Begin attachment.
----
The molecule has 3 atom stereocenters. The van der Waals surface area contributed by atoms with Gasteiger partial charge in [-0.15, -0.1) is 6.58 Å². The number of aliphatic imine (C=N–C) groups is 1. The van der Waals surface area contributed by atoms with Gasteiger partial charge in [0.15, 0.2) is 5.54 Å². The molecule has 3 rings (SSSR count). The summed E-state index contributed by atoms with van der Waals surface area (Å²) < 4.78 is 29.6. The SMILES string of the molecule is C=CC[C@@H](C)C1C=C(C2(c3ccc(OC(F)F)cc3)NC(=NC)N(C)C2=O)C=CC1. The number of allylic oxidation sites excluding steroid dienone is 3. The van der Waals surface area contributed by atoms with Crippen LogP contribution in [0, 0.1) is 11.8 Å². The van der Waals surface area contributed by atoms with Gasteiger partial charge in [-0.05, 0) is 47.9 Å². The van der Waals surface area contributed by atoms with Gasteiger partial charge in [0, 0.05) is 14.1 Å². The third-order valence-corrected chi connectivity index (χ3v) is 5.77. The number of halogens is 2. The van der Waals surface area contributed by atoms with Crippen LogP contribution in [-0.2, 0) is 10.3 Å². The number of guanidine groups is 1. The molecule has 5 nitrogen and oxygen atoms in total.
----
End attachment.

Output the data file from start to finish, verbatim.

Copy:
The molecule has 3 atom stereocenters. The van der Waals surface area contributed by atoms with Gasteiger partial charge in [-0.15, -0.1) is 6.58 Å². The number of aliphatic imine (C=N–C) groups is 1. The van der Waals surface area contributed by atoms with Gasteiger partial charge in [0.15, 0.2) is 5.54 Å². The molecule has 3 rings (SSSR count). The summed E-state index contributed by atoms with van der Waals surface area (Å²) < 4.78 is 29.6. The SMILES string of the molecule is C=CC[C@@H](C)C1C=C(C2(c3ccc(OC(F)F)cc3)NC(=NC)N(C)C2=O)C=CC1. The number of allylic oxidation sites excluding steroid dienone is 3. The van der Waals surface area contributed by atoms with Crippen LogP contribution in [0, 0.1) is 11.8 Å². The van der Waals surface area contributed by atoms with Gasteiger partial charge in [-0.05, 0) is 47.9 Å². The van der Waals surface area contributed by atoms with Gasteiger partial charge in [0, 0.05) is 14.1 Å². The third-order valence-corrected chi connectivity index (χ3v) is 5.77. The number of halogens is 2. The van der Waals surface area contributed by atoms with Crippen LogP contribution in [-0.2, 0) is 10.3 Å². The number of guanidine groups is 1. The molecule has 5 nitrogen and oxygen atoms in total.